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At SUIS, it really is bilingual

THE Shanghai United International School is completely bilingual - taking the English National Curriculum for core subjects and fusing it with a native Chinese-language program.

However, the school is proudest of its Global Issues curriculum. In this they take themes, such as global energy needs or "the world and the universe," and fuse them with the high-language ability of their students.

I observed a team-teaching class, in which two teachers are responsible for one class. One teacher is Chinese, and the other is Western. In the class, I saw both of the teachers qualified under the British system.

Huang Yixin, the Chinese half of the teaching team, commented, "We both take part in lesson-planning and we both take turns teaching. It is quite cool the way the students can follow in both languages, following the English then the Chinese."

I was eager to see this in action and took my place at the back of the classroom. Charlaine Reid, the Western half of the team, introduced the lesson; explaining to these Grade 1 students what they would be doing. For the activity section Huang took over, in Chinese, and led the students onto the playground.

The students diligently split into pairs and drew their shadows in colored chalk on the running track while Huang and Reid split up to supervise and get the students to notice the size and direction of the shadows.

Then it was back into the classroom where Huang was waiting with a globe and Reid stood in the center with a torch. With the curtains drawn, they demonstrated the way the Earth moves around the sun, with a little flag showing Shanghai's location. They answered questions in both languages and the students explained back to them what they understood.

After break time came the finale. The students filed back out onto the running track and repeated the exercise, marveling at the way their shadows were now both shorter and pointing in a different direction; they made the connection between the globe they had seen in the classroom and the Earth they were standing on.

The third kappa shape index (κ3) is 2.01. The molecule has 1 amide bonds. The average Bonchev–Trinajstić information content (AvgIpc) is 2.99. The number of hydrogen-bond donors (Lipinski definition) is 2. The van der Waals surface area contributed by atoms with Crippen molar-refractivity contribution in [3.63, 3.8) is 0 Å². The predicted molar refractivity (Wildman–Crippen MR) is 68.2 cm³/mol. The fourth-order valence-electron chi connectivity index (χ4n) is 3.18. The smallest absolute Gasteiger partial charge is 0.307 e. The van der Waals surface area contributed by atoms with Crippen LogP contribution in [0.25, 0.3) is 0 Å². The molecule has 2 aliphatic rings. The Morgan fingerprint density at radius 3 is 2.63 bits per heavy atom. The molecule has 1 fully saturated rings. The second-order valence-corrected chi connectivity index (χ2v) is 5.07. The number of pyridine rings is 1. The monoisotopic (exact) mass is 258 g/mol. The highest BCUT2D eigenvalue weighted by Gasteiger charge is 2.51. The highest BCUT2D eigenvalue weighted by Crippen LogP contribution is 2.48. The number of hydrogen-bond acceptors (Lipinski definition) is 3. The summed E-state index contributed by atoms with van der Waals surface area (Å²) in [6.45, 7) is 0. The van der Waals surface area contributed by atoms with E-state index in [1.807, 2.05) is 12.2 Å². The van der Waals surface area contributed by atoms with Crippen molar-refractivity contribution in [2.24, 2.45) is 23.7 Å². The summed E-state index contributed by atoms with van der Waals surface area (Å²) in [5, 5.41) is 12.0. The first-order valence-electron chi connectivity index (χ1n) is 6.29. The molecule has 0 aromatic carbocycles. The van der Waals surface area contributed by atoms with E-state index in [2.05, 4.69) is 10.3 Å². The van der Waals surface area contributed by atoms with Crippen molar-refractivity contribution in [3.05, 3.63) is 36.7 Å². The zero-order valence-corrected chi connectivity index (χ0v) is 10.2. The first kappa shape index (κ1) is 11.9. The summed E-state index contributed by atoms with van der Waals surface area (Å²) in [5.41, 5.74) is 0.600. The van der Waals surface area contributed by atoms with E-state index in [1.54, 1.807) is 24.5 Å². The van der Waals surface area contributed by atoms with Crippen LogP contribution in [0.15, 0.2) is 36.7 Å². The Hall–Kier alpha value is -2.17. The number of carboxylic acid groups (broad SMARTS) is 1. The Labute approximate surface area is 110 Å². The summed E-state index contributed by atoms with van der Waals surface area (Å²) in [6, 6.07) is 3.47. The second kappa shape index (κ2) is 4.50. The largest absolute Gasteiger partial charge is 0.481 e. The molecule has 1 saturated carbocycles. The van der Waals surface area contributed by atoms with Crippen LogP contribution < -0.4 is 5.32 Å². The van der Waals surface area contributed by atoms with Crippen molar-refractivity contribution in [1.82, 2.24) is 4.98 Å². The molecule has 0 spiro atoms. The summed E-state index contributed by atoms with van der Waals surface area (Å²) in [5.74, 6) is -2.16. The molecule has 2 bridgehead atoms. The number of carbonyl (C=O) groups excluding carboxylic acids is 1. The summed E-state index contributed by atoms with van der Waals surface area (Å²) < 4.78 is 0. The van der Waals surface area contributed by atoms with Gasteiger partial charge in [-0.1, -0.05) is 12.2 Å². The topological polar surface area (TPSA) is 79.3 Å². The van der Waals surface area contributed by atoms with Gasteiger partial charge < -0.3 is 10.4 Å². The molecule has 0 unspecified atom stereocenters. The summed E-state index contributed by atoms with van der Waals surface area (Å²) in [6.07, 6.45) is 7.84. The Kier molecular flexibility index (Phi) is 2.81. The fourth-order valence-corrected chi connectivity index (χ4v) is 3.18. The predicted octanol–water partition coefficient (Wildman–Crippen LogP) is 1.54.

Later, Reid told me, the students would be taken to the school's observatory to use the telescope, and some would join the after-school Science Club with David Edwards.

International schools have a variety of children, and Shanghai United International School is no exception, enrolling students from more than 30 countries and regions with different educational backgrounds.

However, it would seem to be different from most of Shanghai's (indeed, the world's) international schools in that it really is bilingual. For once, this isn't just a tag-line, from what I have experienced, SUIS is truly bilingual.

It takes in younger students with one language and, from what I could see in their Grade 5 class, by the time they are ready for middle school, they have two - and this doesn't take into account the many who speak three languages or more.

Of course, other international schools teach one language, almost always English, and a second. But the second language is usually taught for two to three periods a week. Most international schools, therefore, teach in the single language of the school, English, for at least one and half hours per day. And they teach every other subject in English too, from math to history to science.

SUIS showed me how it shares all the other subjects between English and Chinese. Their theme classes are amazing to watch and they must be amazing to participate in, being bilingual and team-taught with two teachers in the classroom speaking both English and Chinese.

In comparison, in many other international schools, Chinese, or any other second language, is only taught for maybe one and a half hours per week. Now, SUIS' day is the same length as every other's - so how do they do it?

"This is something we do very well," says Laurel Li, the head of Chinese instruction. "Most of our students join knowing either English or Chinese, but not both. Within three to four years most students are fluent in both languages, not just speaking fluent (normally two or three years) but academically fluent."

They do this through English as an Additional Language (EAL) and Chinese as an Additional Language courses for those who join the school with one language. Students are given these additional classes until they are ready to join the mainstream.

"We had some Grade 1 students join our EAL course in September," says Amy Hamilton, the EAL coordinator, "and by January our management had to reassign me to spend more time with older students since all of the Grade 1 EAL were back in the mainstream."


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